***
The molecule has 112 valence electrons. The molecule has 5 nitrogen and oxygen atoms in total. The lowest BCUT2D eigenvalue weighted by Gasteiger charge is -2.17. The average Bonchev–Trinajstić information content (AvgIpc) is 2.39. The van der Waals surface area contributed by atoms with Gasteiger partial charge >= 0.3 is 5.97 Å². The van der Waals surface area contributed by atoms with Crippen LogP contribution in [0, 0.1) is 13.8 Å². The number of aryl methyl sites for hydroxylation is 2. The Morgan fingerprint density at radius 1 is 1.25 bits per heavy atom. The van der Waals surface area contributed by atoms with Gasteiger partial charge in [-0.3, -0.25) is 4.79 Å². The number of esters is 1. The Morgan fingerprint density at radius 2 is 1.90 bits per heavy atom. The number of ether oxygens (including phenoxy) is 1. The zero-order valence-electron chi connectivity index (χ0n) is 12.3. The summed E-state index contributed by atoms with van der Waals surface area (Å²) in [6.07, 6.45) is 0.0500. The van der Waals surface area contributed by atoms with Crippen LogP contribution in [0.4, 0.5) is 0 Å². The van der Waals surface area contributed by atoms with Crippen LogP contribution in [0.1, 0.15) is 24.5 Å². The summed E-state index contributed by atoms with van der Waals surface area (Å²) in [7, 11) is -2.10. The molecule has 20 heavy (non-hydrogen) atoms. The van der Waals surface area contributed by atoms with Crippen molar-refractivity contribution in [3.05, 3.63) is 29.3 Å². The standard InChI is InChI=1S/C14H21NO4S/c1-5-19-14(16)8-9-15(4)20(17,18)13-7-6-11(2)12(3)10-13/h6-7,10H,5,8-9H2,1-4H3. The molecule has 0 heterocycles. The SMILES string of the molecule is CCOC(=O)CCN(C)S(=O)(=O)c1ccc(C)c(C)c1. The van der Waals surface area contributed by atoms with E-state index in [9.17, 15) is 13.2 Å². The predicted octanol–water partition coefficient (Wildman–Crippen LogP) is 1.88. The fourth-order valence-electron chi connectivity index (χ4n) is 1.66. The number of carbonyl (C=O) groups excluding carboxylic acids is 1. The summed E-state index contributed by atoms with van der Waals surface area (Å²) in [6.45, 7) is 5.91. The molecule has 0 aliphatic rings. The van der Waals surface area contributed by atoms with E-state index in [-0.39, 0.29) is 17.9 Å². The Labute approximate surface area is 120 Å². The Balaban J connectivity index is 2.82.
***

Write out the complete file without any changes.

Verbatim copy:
The molecule has 112 valence electrons. The molecule has 5 nitrogen and oxygen atoms in total. The lowest BCUT2D eigenvalue weighted by Gasteiger charge is -2.17. The average Bonchev–Trinajstić information content (AvgIpc) is 2.39. The van der Waals surface area contributed by atoms with Gasteiger partial charge >= 0.3 is 5.97 Å². The van der Waals surface area contributed by atoms with Crippen LogP contribution in [0, 0.1) is 13.8 Å². The number of aryl methyl sites for hydroxylation is 2. The Morgan fingerprint density at radius 1 is 1.25 bits per heavy atom. The van der Waals surface area contributed by atoms with Gasteiger partial charge in [-0.3, -0.25) is 4.79 Å². The number of esters is 1. The Morgan fingerprint density at radius 2 is 1.90 bits per heavy atom. The number of ether oxygens (including phenoxy) is 1. The zero-order valence-electron chi connectivity index (χ0n) is 12.3. The summed E-state index contributed by atoms with van der Waals surface area (Å²) in [6.07, 6.45) is 0.0500. The van der Waals surface area contributed by atoms with Crippen LogP contribution in [0.4, 0.5) is 0 Å². The van der Waals surface area contributed by atoms with Crippen LogP contribution in [0.1, 0.15) is 24.5 Å². The summed E-state index contributed by atoms with van der Waals surface area (Å²) in [7, 11) is -2.10. The molecule has 20 heavy (non-hydrogen) atoms. The van der Waals surface area contributed by atoms with Crippen molar-refractivity contribution in [3.05, 3.63) is 29.3 Å². The standard InChI is InChI=1S/C14H21NO4S/c1-5-19-14(16)8-9-15(4)20(17,18)13-7-6-11(2)12(3)10-13/h6-7,10H,5,8-9H2,1-4H3. The molecule has 0 heterocycles. The SMILES string of the molecule is CCOC(=O)CCN(C)S(=O)(=O)c1ccc(C)c(C)c1. The van der Waals surface area contributed by atoms with E-state index in [9.17, 15) is 13.2 Å². The predicted octanol–water partition coefficient (Wildman–Crippen LogP) is 1.88. The fourth-order valence-electron chi connectivity index (χ4n) is 1.66. The number of carbonyl (C=O) groups excluding carboxylic acids is 1. The summed E-state index contributed by atoms with van der Waals surface area (Å²) in [6.45, 7) is 5.91. The molecule has 0 aliphatic rings. The van der Waals surface area contributed by atoms with E-state index in [-0.39, 0.29) is 17.9 Å². The Labute approximate surface area is 120 Å². The Balaban J connectivity index is 2.82.